Patients with Anemia in the Emergency Department

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From the November 2013 issue of Emergency Medicine Practice, “Anemia In The Emergency Department: Evaluation and Treatment.” Reprinted with permission. To access your EMRA member benefit of free online access to all EM Practice, Pediatric EM Practice, and EM Practice Guidelines Update issues, go to www.ebmedicine.net/emra, call 1-800-249-5770, or send e-mail to ebm@ebmedicine.net.

  1. “He didn’t say he was on warfarin, so why would I check an INR?”
    Many elderly patients are poor historians secondary to dementia or polypharmacy. In an elderly patient being evaluated for anemia, the INR should be considered, as elderly patients are more likely to omit mentioning prescribed medications than their younger counterparts and are more likely to develop coagulopathies from other causes.
  2. “Patients always exaggerate how much bleeding there is. Most is self-limited anyway.”
    Bleeding (e.g., from the gastro­intestinal tract and upper airway) can produce a significant amount of hemorrhage that may require admission to the hospital for observation.
  3. “The patient with a gastrointestinal bleed was old, but he didn’t have any chest pain, so why would I get an ECG?”
    Many older patients have major cardiovascular risk factors. With enough bleeding, there may be ECG changes to suggest cardiac ischemia secondary to supply or demand mismatch.
  4. “The hemoglobin was 9 g/dL, so I didn’t think she needed a transfusion; I just gave her 1.5 L of normal saline for resuscitation.”
    By initiating too much crystalloid, there is the possibility of dilution of RBCs, causing decreased oxygen-carrying capacity and further injury (such as cardiac ischemia).
  5. “The patient came in with a history of moderate gastrointestinal bleeding and a blood pressure of 90/60 mm Hg. I gave him 2 L of crystalloid. The blood pressure improved, but the bleeding restarted.”
    While not true for every patient, it may be more advantageous to allow a patient to be mildly hypotensive as long as they do not show signs of tissue hypoperfusion. Increasing the blood pressure may disrupt primary hemostasis as hydrostatic forces within the blood vessels increase.
  6. “The vital signs are normal, so he can’t be bleeding much.”
    Many patients are on beta blockers or other atrioventricular nodal blocking agents that may falsely normalize the vital signs in the face of significant hemodynamic compromise.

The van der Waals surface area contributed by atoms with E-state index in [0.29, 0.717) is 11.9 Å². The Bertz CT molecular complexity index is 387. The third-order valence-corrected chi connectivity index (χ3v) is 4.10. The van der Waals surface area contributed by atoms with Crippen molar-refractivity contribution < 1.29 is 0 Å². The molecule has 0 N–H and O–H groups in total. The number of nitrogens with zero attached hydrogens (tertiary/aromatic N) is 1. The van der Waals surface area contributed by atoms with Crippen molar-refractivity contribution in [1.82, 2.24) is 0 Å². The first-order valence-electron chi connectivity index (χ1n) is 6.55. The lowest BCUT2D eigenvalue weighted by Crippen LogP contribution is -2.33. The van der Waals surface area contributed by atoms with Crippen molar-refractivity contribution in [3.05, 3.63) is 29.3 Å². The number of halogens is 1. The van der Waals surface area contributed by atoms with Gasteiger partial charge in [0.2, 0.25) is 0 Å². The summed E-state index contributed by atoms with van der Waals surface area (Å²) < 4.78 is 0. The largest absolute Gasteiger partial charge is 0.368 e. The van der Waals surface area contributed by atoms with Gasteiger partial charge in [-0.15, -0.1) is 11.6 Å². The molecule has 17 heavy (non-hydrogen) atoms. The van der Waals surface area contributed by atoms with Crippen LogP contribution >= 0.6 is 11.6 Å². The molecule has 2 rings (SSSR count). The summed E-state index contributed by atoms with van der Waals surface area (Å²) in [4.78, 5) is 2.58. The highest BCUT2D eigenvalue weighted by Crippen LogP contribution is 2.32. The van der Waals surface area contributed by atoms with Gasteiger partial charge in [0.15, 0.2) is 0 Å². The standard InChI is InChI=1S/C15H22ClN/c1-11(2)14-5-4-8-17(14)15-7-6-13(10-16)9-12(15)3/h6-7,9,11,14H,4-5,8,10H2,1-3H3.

7. “I gave the patient 4 units of packed RBCs, but she continued to bleed and deteriorate.”
    When patients bleed, they lose more than just RBCs. Coagulation factors and platelets are also lost as hemorrhage continues, and dilutional coagulopathies can occur. Resuscitation with fresh frozen plasma (and possibly platelets) may be required, depending on the degree of bleeding and amount of RBCs that are transfused.
  8. “Because the patient’s hemoglobin was 11 g/dL with a low MCV of 78 fL, I figured the anemia was due to iron deficiency and I discharged him on iron supplements.”
    Although iron deficiency is the most common cause of a microcytic anemia, other causes of a low MCV need to be considered. As it turned out, this patient had thalassemia minor, which is usually asymptomatic and does not require treatment.
  9. “The hemoglobin was 9.8 g/dL; because it was <10 g/dL, I transfused the patient.”
    No isolated threshold hemoglobin value has been shown to correlate with outcome of RBC transfusion. The use of blood transfusions should be based on whether the patient has clinical symptoms or signs suggesting a clinically significant anemia and not on a specific number.
  10. •“The parents said there was blood in their baby’s diaper, so I felt I needed to work up a potential coagulopathy and anemia.”
    In infants with a history of rectal bleeding, the first step is to confirm that what the parents saw was really blood. Even if blood is not confirmed on the rectal examination, a labor­atory screening for anemia and coagulopathy should be pursued.
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